As an ageing population, alongside having enough money to live comfortably and the essentials like healthcare, a major consideration will be where and how we’ll live in our later years.
Much will naturally depend on your own circumstances. For example, if you’re a homeowner that has accumulated equity over time, there’s usually not too much to be concerned about – especially if you’re looking to downsize. Provided you have lived in your home exclusively, you can buy a new property and pull out the surplus tax-free money to fund your pension pot, pass on to your children or do whatever you wish.
But what if you’re not in this situation and you would like to take out a mortgage?
Say, for example, you don’t have much equity and want to buy another property that better accommodates your needs as you grow older. You may need to top up a pot of cash to supplement your pension income or gift money to a loved one. Or it may be as a simple as needing to remortgage to take advantage of the favourable rates that are currently available.
Although you’re by no means excluded from accessing mortgage finance, the challenge is that lenders’ models are based on where a borrower’s salary lies (amongst other factors). They will therefore want to see that mortgage will be adequately serviced throughout its term – i.e. after you stop working – from your pension and/or other savings.
Where to start?
Remember, just because you may be considered as a ‘niche’ borrower, it doesn’t mean that you won’t be able to access competitive mortgage rates.
Even so, there are a number of steps you can take to position to yourself in the best way.
Your first port of call should be to find a good mortgage broker who would typically have close working relationships with lenders and, quite possibly, the underwriters (the people that ultimately make the decision to lend).
Before making any application, make sure your credit history is intact. Also note that the mortgage market these days is governed by very strict rules (following the Mortgage Market Review in 2014). Lenders will look at your ability to pay from the very start to the end of the loan – not just your current position.
Crucially, the lender will also want to see that you will have enough disposable income to cover the mortgage repayments. This will usually involve providing evidence of company pension forecasts, annuity and/or bank statements as well as your state pension confirmation. If you’re still working but plan to borrow into your retirement years, the lenders will want to see recent income statements.
For this reason, you will be required to provide evidence of your expected retirement date (assuming you are still working); the value of your pension pot and the level of income you anticipate receiving (proof will be required for both latter requirements). Each lender has its own criteria based on how far into your retirement years it’s willing to stretch to (when the debt will be repaid).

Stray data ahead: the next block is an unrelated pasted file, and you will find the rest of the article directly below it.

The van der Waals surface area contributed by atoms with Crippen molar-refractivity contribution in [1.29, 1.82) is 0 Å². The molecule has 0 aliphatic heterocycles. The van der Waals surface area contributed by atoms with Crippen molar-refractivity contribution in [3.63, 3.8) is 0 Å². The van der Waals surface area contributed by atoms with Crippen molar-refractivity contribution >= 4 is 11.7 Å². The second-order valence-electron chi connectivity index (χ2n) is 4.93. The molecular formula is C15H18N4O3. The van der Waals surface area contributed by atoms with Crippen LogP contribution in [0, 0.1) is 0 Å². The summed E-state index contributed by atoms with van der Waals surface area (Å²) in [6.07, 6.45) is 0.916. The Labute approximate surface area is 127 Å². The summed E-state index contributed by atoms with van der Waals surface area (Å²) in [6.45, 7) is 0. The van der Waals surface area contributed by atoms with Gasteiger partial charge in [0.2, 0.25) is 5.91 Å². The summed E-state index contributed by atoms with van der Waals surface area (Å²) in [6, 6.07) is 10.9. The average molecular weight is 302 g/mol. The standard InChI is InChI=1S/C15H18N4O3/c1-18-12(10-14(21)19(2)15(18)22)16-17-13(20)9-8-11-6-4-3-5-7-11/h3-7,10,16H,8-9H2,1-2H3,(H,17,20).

Types of mortgages
There isn’t one specific type of mortgage for those who are retired as every borrower has different circumstances and requirements.
Borrowing on a fixed rate basis may make sense as you can comfortably budget what your monthly mortgage outgoings will be. There are also tracker, discount and offset mortgages that may be worth exploring.
Specific retirement interest only (RIO) mortgages are another potentially worthwhile option. You can borrow against your property and only pay back the interest. The loan is then repaid when you sell up, move into a retirement / care home or pass away. The benefit of this type of loan is that the affordability requirements are less onerous. Note that it’s also possible to combine interest and repayment elements.
Equity release schemes
If you’re planning to stay in your home, you may want to consider using an equity release scheme.
Through a lifetime mortgage, for example, you borrow a share of your property’s overall value and get charged interest on that amount. This is not paid back monthly like a normal mortgage but rolled up into one lump sum payment – due if you choose to sell your property or when you die.
Alternatively, using home reversion scheme means that you sell a share of your property to the mortgage company for below its market value. You can then remain in your property for as long as you need. If you then go into care, sell the property or die, the mortgage company gets an equal share of the value it sells for as repayment. For instance, if you sold 50% of your property to the mortgage company, it will be entitled to receive 50% of the eventual sale price.
Final note …
Expect this marketplace to evolve and present a wider range of options in the coming years, especially as more of the population reaches retirement age.
It’s worth remembering that the same rules as any other form of mainstream finance apply with retirement mortgages and do not expect to get any special treatment.
Your home is at risk. Whilst lenders these days are extra vigilant, you will still be held responsible if anything goes wrong. Repossession is something nobody wants to go through, so it’s important to carefully think about various ‘pressure-tested’ scenarios that could arise.
About the author
Ruban Selvanayagam has been a professional landlord for over 13 years, primarily operating across the East Midlands. He is also co-director of Property Solvers, a fast house buying company and express estate agency.Last modified: May 8, 2019